Posted on January 28, 2014 By iPledg With 0 comments

Crowd Funding – Lessons Learned in 8 Years of Equity Crowd Funding

iPledg - Logo - Low-ResolutionAs the equity crowd funding fraternity prepares to enter the starting blocks or (at best) begins emerging from them, there is one organisation which has years of experience under its belt, and from whom the rest of the equity crowd funding world can learn. Some say the shortest distance between two points is a straight line, but many would argue that the quickest route to any destination is a well worn path, as a straight line may include having to navigate some tricky and slow terrain. It is ASSOB (Australian Small Scale Offerings Board) from whom much can be learned.

ASSOB has been funding startups through equity investments since 2005. Deemed “Small Scale” due to issues being limited to only 20 unaccredited investors per year, offers are not limited when it comes to accredited and overseas investors. The relevant regulators strictly monitor all activity on the site, especially around the issuer and the way and the extent to which they accept investment from unaccredited investors. As such, issuers need to ensure they choose the 20 largest suitable applications to get the greatest leverage under the regulations.

This may not be entirely the same as the equity crowdfunding emerging in the U.S., but since 2005 when they decided to take an offline unaccredited and accredited capital raising business online, ASSOB has had eight years of experience which has seen over 300 raises with more than 2,500 investors having invested, and nearly $140 million has been raised to date. During this time, they have addressed many of the concerns that are only just now being considered by countries hoping to change their current legislation to allow for equity crowd funding.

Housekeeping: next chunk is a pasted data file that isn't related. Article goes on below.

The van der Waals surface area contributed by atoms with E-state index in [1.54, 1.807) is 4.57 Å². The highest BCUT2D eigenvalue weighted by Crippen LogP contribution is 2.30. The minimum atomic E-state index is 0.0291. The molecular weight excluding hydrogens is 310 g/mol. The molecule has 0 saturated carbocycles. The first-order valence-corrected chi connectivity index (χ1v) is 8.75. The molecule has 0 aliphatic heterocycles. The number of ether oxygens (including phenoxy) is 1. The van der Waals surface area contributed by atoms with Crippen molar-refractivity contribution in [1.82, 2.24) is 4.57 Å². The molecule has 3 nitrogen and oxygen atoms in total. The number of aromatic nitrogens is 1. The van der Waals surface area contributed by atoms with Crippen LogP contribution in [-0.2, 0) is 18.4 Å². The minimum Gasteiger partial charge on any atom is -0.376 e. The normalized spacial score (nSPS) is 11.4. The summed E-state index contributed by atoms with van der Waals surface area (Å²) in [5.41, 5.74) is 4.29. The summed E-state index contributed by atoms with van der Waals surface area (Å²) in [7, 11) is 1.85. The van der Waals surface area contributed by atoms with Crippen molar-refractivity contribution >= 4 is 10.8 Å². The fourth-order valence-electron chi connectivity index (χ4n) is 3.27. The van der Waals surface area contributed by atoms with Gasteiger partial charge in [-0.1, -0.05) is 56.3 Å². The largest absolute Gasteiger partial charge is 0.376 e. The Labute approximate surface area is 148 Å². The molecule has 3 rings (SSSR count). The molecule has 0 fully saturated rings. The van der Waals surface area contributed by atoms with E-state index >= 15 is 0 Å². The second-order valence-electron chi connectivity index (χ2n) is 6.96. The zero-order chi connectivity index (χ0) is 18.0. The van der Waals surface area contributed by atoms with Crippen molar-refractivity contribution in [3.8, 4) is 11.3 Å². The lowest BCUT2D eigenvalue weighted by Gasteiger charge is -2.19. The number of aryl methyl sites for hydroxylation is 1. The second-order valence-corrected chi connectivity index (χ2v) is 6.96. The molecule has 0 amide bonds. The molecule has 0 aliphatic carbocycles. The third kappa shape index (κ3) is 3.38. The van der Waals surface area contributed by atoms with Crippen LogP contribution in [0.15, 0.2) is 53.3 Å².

ASSOB has set up internal probity measures such as legal monitoring for people, entities and offering compliance, appointing trained sponsors (like Time Masters Pty Ltd) to guide issuers through the capital raising process, and templated many of the processes to make it easier for capital raisers. In addition, they have helped shape the equity raising landscaping in Australia by lobbying and engaging with regulators to build an environment that allows for capital raising in a controlled yet not onerous environment.

Despite this, there have been some key learnings in all of those years, with all of the raises, and with all of the funds raised. Perhaps the biggest matters uncovered include not initially having oversight of the issuers share registry, originally thinking it could be all done online, and expecting issuers could manage large parts of the process themselves. Just as many companies currently starting to embark on running equity crowd funding platforms are finding out about these problems, ASSOB has had years of addressing these issues, and have developed workable, equitable solutions.

At present the average investment per investor on the ASSOB platform is around $30,000. Like many other countries, Australia is considering changing regulations to allow for broad scale equity crowd funding. With such proposed changes, it is hoped that the number of unaccredited investors per raise will move from around 20 to 100 or 200. This will allow platforms to scale and that is where the capital raising sector will change forever.

Already, some of the more astute platform operators around the world are realizing the benefit of experience in getting early and profitable traction in the equity crowd funding space as their governments allow it to come into being. ASSOB has already licensed the platform to Offerboard.com in the USA. They will be using the ASSOB capital raising engine, but their implementation will be different than ASSOB’s — understandably so. Each country’s legislation will vary slightly, so whilst the skeleton of the platform remains the same, the way it is fleshed out will need to be altered slightly in each case.

Despite the access to experience of operators like ASSOB, equity crowd funding will always carry some uncertainty and hope. The investor hopes that when they invest they will get their money back or better, but it is uncertain as to when this will happen. As with all investment, there is a degree of risk that needs to be recognized by all parties – regulators, issuers, investors and platform operators. But whilst such risk will never be completely eliminated, it is through recognizing and adopting the practical experience of organizations like ASSOB that risks can be mitigated and the equity crowd funding experience can be more successful and enjoyable for all.

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